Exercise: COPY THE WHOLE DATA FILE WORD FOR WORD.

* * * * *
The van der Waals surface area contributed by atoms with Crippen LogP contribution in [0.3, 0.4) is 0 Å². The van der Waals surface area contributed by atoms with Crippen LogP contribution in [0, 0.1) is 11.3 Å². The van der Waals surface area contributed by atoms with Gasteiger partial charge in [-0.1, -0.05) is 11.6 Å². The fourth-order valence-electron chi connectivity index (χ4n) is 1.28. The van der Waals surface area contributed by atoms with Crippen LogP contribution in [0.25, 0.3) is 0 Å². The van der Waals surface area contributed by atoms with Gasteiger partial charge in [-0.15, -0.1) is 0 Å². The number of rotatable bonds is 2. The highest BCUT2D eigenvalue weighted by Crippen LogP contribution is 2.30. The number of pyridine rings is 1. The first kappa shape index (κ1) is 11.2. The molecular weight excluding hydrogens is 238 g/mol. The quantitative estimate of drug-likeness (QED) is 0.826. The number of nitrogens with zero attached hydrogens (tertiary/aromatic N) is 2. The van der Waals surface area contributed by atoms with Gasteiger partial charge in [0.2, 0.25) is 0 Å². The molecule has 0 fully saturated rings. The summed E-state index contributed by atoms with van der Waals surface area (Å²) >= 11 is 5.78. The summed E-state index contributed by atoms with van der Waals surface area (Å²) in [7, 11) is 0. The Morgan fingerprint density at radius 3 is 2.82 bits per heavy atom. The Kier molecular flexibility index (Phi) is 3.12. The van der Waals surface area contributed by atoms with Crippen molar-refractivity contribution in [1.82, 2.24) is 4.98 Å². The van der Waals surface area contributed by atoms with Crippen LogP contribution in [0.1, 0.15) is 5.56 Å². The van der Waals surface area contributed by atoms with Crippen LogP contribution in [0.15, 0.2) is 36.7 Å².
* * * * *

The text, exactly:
The van der Waals surface area contributed by atoms with Crippen LogP contribution in [0.3, 0.4) is 0 Å². The van der Waals surface area contributed by atoms with Crippen LogP contribution in [0, 0.1) is 11.3 Å². The van der Waals surface area contributed by atoms with Gasteiger partial charge in [-0.1, -0.05) is 11.6 Å². The fourth-order valence-electron chi connectivity index (χ4n) is 1.28. The van der Waals surface area contributed by atoms with Crippen LogP contribution in [0.25, 0.3) is 0 Å². The van der Waals surface area contributed by atoms with Gasteiger partial charge in [-0.15, -0.1) is 0 Å². The number of rotatable bonds is 2. The highest BCUT2D eigenvalue weighted by Crippen LogP contribution is 2.30. The number of pyridine rings is 1. The first kappa shape index (κ1) is 11.2. The molecular weight excluding hydrogens is 238 g/mol. The quantitative estimate of drug-likeness (QED) is 0.826. The number of nitrogens with zero attached hydrogens (tertiary/aromatic N) is 2. The van der Waals surface area contributed by atoms with Gasteiger partial charge in [0.2, 0.25) is 0 Å². The molecule has 0 fully saturated rings. The summed E-state index contributed by atoms with van der Waals surface area (Å²) >= 11 is 5.78. The summed E-state index contributed by atoms with van der Waals surface area (Å²) in [7, 11) is 0. The Morgan fingerprint density at radius 3 is 2.82 bits per heavy atom. The Kier molecular flexibility index (Phi) is 3.12. The van der Waals surface area contributed by atoms with Crippen molar-refractivity contribution in [1.82, 2.24) is 4.98 Å². The van der Waals surface area contributed by atoms with Crippen LogP contribution in [0.1, 0.15) is 5.56 Å². The van der Waals surface area contributed by atoms with Crippen LogP contribution in [0.15, 0.2) is 36.7 Å².